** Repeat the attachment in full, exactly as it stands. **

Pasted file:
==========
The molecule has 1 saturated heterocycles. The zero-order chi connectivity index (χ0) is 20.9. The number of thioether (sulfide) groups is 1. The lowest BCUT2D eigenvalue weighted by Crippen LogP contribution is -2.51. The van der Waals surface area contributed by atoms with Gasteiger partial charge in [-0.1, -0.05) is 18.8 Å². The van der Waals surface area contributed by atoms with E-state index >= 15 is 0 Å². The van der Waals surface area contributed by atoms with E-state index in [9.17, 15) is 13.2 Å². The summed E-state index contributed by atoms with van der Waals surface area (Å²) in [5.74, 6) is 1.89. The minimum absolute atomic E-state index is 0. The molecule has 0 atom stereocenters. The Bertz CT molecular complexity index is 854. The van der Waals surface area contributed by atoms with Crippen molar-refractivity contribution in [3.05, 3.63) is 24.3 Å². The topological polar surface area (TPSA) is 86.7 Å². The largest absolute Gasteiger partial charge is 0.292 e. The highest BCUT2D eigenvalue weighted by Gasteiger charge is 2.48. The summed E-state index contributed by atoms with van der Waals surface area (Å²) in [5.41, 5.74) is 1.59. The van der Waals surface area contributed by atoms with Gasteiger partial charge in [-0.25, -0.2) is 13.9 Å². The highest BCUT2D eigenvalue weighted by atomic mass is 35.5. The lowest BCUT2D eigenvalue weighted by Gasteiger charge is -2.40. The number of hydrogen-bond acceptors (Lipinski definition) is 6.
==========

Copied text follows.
The molecule has 1 saturated heterocycles. The zero-order chi connectivity index (χ0) is 20.9. The number of thioether (sulfide) groups is 1. The lowest BCUT2D eigenvalue weighted by Crippen LogP contribution is -2.51. The van der Waals surface area contributed by atoms with Gasteiger partial charge in [-0.1, -0.05) is 18.8 Å². The van der Waals surface area contributed by atoms with E-state index >= 15 is 0 Å². The van der Waals surface area contributed by atoms with E-state index in [9.17, 15) is 13.2 Å². The summed E-state index contributed by atoms with van der Waals surface area (Å²) in [5.74, 6) is 1.89. The minimum absolute atomic E-state index is 0. The molecule has 0 atom stereocenters. The Bertz CT molecular complexity index is 854. The van der Waals surface area contributed by atoms with Crippen molar-refractivity contribution in [3.05, 3.63) is 24.3 Å². The topological polar surface area (TPSA) is 86.7 Å². The largest absolute Gasteiger partial charge is 0.292 e. The highest BCUT2D eigenvalue weighted by Gasteiger charge is 2.48. The summed E-state index contributed by atoms with van der Waals surface area (Å²) in [5.41, 5.74) is 1.59. The van der Waals surface area contributed by atoms with Gasteiger partial charge in [-0.25, -0.2) is 13.9 Å². The highest BCUT2D eigenvalue weighted by atomic mass is 35.5. The lowest BCUT2D eigenvalue weighted by Gasteiger charge is -2.40. The number of hydrogen-bond acceptors (Lipinski definition) is 6.